Got Bed Bugs? Bedbugger Forums » Reader questions (do not fit into other categories)

Help! I do not own a packtite, and dryer would ruin my work clothes!

(7 posts)
  1. BedbugsPleaseHateMe

    newbite
    Joined: Aug '14
    Posts: 10

    offline

    Posted 5 years ago
    Wed Sep 17 2014 20:27:37
    #



    Login to Send PM

    The subject pretty much says it all.. I am starting work in an office and most professional attire (including what little I have) can't withstand being treated in a hot dryer. I might have to get a packtite but in the meantime, how horrid an idea is it to handwash clothing, hang it, and inspect it before leaving the house? Please don't be mad at me for asking this. I don't have a lot of cash onhand and need to be able to work.

    This is so deeply beyond annoying, and I am deeply grateful for this forum and website for the support.

    Dear Bedbugs, Please learn to hate me, my neighbors, friends, family, and all of humankind. Love, an itchy, tired human
  2. buggyblue

    member
    Joined: Sep '14
    Posts: 136

    offline

    Posted 5 years ago
    Wed Sep 17 2014 21:15:04
    #



    Login to Send PM

    My understanding is that it's more important to dry the clothes in high heat than to wash. Wash and dry what you can. I have placed all my suits (dry clean only) in the dryer before and had no problems. Or, have you used those Dryel kits? I use them for dry clean only items all the time. You can check the FAQ on landing for time but I think it's 30 min on high heat. Dry clean only clothes can be died, they just can't get wet.

  3. sleepyhead22

    junior member
    Joined: Sep '14
    Posts: 83

    offline

    Posted 5 years ago
    Wed Sep 17 2014 21:17:30
    #



    Login to Send PM

    I don't think just washing them would be enough. I have put tons of dry clean only things in the dryer- if they aren't wet when they go in, the heat doesn't seem to negatively affect them much (aside from them being a little tight at first!). I have a couple clean outfits that I put on right before leaving and then put back in sealed bags as soon as I enter my apartment, that way I can get a couple wears out of the clothes before washing/drying them again.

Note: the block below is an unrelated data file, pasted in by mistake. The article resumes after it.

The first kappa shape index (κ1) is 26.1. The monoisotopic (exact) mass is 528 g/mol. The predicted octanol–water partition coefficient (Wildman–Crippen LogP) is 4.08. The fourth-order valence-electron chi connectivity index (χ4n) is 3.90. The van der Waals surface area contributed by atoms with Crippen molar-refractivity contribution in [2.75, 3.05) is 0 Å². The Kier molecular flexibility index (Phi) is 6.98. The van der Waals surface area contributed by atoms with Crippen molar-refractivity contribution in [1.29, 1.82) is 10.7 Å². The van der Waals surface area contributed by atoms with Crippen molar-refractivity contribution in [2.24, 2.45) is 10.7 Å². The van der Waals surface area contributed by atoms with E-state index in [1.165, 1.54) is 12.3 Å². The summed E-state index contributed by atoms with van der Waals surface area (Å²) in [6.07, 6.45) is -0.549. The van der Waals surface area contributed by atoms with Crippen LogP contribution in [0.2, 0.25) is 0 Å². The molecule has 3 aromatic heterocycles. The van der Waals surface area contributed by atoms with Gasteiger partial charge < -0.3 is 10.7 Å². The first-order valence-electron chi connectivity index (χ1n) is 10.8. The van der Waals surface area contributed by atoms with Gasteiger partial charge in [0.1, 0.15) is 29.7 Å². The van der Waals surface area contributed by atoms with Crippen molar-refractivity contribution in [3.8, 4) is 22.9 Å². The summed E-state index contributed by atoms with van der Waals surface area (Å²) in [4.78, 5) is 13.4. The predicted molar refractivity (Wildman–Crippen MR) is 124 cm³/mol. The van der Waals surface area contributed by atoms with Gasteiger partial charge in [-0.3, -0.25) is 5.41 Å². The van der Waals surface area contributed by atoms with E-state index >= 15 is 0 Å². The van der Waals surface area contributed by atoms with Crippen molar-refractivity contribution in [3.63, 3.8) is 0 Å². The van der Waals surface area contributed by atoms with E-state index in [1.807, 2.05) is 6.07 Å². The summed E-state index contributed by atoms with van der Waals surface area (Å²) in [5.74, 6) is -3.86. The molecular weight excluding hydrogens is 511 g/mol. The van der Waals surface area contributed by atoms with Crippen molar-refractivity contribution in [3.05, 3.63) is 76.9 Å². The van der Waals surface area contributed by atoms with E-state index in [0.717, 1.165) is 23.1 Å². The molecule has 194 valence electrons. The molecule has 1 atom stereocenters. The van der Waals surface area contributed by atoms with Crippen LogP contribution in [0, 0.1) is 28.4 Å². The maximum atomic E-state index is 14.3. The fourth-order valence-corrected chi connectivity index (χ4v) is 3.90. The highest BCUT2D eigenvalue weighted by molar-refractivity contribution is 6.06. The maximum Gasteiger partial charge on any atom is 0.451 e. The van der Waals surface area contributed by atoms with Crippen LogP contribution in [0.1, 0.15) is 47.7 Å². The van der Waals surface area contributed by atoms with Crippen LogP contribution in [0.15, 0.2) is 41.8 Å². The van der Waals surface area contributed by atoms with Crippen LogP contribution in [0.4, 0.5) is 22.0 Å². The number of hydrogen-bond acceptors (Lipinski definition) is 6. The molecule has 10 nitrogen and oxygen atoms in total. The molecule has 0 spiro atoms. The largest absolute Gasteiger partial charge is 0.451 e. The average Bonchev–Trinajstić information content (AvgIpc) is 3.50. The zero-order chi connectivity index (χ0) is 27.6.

4. Nobugsonme

    your host
    Joined: Mar '07
    Posts: 22,262

    offline

    Posted 5 years ago
    Thu Sep 18 2014 2:40:28
    #



    Login to Send PM

    Yes-- hot dryer alone for a short period (1/2 h for dry clothing) should be fine for most items.

    Note that the home "dry cleaning" kits (where you put items in your own dryer) are made for the same types of materials. You might see what temperature they recommend, I'm not sure. However, I do know lots of people dry clothing on hot and if it starts out dry, it often does fine.

    Obviously there will be exceptions, and there may be something that doesn't make it.

    Dry cleaning (the traditional kind) is known to kill bed bugs, but I wouldn't trust a lot of shops to know how to deal with items to avoid cross-infesting, or most customers to bother disclosing. Note we also don't know if newer "green" dry cleaning methods would kill bed bugs or not.

    I started and run the site but am "not an expert."
  5. buggyblue

    member
    Joined: Sep '14
    Posts: 136

    offline

    Posted 5 years ago
    Thu Sep 18 2014 9:08:49
    #



    Login to Send PM

    For the Dryel kits, they recommend you use high heat for 30 min. I think you *can* use lower heat, but it's definitely best to use high heat with the Dryel kit anyway. So it does seem to me that the Dryel would work well with the procedure used for laundering to rid of bed bugs anyway, i.e. highest heat setting for 30 min.

    I think the Dryel sheet just has stuff in it that prevent shrinking. Not sure. It freshens the scent too.

    I've even used Dryel (or just high heat alone) on very delicate items, mostly blouses I wear with suits, and undergarments. The trick is to make sure you do loads with similar materials, i.e. delicate scarves in one load, delicate blouses in one load, suit pants in one load, suit jackets in another load, socks in their own load, etc. By doing loads that consist of the same or similar fabrics, you avoid having rougher fabrics (pants, jackets) damaging more delicate fabrics (socks, scarves, ties). Also, don't place items with zippers/buttons in with very delicate blouses/scarves, to avoid snagging.

    Dryel has been difficult for me to find in stores lately, but you can by in bulk on Amazon and save $ that way.

    Good luck, and I'm sorry you're going through this

  6. buggyblue

    member
    Joined: Sep '14
    Posts: 136

    offline

    Posted 5 years ago
    Thu Sep 18 2014 9:12:14
    #



    Login to Send PM

    Also, you may already know about this, but store your cleaned items in sealed up bags, like those giant zip-up bags you use for vacuum storage. That's to keep the bugs out while storing them. If an item is wrinkled when you pull it out of the storage bag, you can just iron it before putting it on. My Dryel'd items tend to stay pretty wrinkle free though.

  7. BedbugsPleaseHateMe

    newbite
    Joined: Aug '14
    Posts: 10

    offline

    Posted 5 years ago
    Thu Sep 18 2014 18:57:54
    #



    Login to Send PM

    Thank you so much for the helpful advice! I do use the thick zip bags. Fortunately, the dollar store near me sells boxes of 3 for a dollar, and they seal well. The man who runs that store thinks I am a weirdo for constantly buying out his stock. He keeps having to re-order them.


RSS feed for this topic


Reply

You must log in to post.

296,004 posts in 49,869 topics over 154 months by 21,823 of 22,291 members. Latest: Lzrdeyes, bnorth, Nl9045